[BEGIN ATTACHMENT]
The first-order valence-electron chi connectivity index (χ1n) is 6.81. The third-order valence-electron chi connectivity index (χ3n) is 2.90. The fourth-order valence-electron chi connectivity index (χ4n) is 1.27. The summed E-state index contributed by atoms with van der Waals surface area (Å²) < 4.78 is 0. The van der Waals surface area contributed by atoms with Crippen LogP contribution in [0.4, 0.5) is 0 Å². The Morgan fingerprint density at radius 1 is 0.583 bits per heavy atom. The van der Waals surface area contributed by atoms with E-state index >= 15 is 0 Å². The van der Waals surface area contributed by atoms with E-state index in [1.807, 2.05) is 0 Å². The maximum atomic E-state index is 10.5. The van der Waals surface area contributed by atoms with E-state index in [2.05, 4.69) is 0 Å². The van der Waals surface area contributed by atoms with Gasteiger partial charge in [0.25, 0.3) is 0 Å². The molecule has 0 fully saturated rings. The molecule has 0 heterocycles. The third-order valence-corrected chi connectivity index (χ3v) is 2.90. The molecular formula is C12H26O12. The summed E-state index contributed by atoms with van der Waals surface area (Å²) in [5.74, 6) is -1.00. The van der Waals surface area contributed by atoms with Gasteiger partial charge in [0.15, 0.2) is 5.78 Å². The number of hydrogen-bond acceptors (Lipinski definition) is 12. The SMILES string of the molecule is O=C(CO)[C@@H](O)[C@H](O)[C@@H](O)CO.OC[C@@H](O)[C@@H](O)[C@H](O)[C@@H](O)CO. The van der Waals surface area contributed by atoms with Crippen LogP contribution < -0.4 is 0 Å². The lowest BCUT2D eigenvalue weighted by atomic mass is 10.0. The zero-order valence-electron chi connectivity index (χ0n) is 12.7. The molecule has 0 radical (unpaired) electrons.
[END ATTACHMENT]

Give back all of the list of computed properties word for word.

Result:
The first-order valence-electron chi connectivity index (χ1n) is 6.81. The third-order valence-electron chi connectivity index (χ3n) is 2.90. The fourth-order valence-electron chi connectivity index (χ4n) is 1.27. The summed E-state index contributed by atoms with van der Waals surface area (Å²) < 4.78 is 0. The van der Waals surface area contributed by atoms with Crippen LogP contribution in [0.4, 0.5) is 0 Å². The Morgan fingerprint density at radius 1 is 0.583 bits per heavy atom. The van der Waals surface area contributed by atoms with E-state index >= 15 is 0 Å². The van der Waals surface area contributed by atoms with E-state index in [1.807, 2.05) is 0 Å². The maximum atomic E-state index is 10.5. The van der Waals surface area contributed by atoms with E-state index in [2.05, 4.69) is 0 Å². The van der Waals surface area contributed by atoms with Gasteiger partial charge in [0.25, 0.3) is 0 Å². The molecule has 0 fully saturated rings. The molecule has 0 heterocycles. The third-order valence-corrected chi connectivity index (χ3v) is 2.90. The molecular formula is C12H26O12. The summed E-state index contributed by atoms with van der Waals surface area (Å²) in [5.74, 6) is -1.00. The van der Waals surface area contributed by atoms with Gasteiger partial charge in [0.15, 0.2) is 5.78 Å². The number of hydrogen-bond acceptors (Lipinski definition) is 12. The SMILES string of the molecule is O=C(CO)[C@@H](O)[C@H](O)[C@@H](O)CO.OC[C@@H](O)[C@@H](O)[C@H](O)[C@@H](O)CO. The van der Waals surface area contributed by atoms with Crippen LogP contribution < -0.4 is 0 Å². The lowest BCUT2D eigenvalue weighted by atomic mass is 10.0. The zero-order valence-electron chi connectivity index (χ0n) is 12.7. The molecule has 0 radical (unpaired) electrons.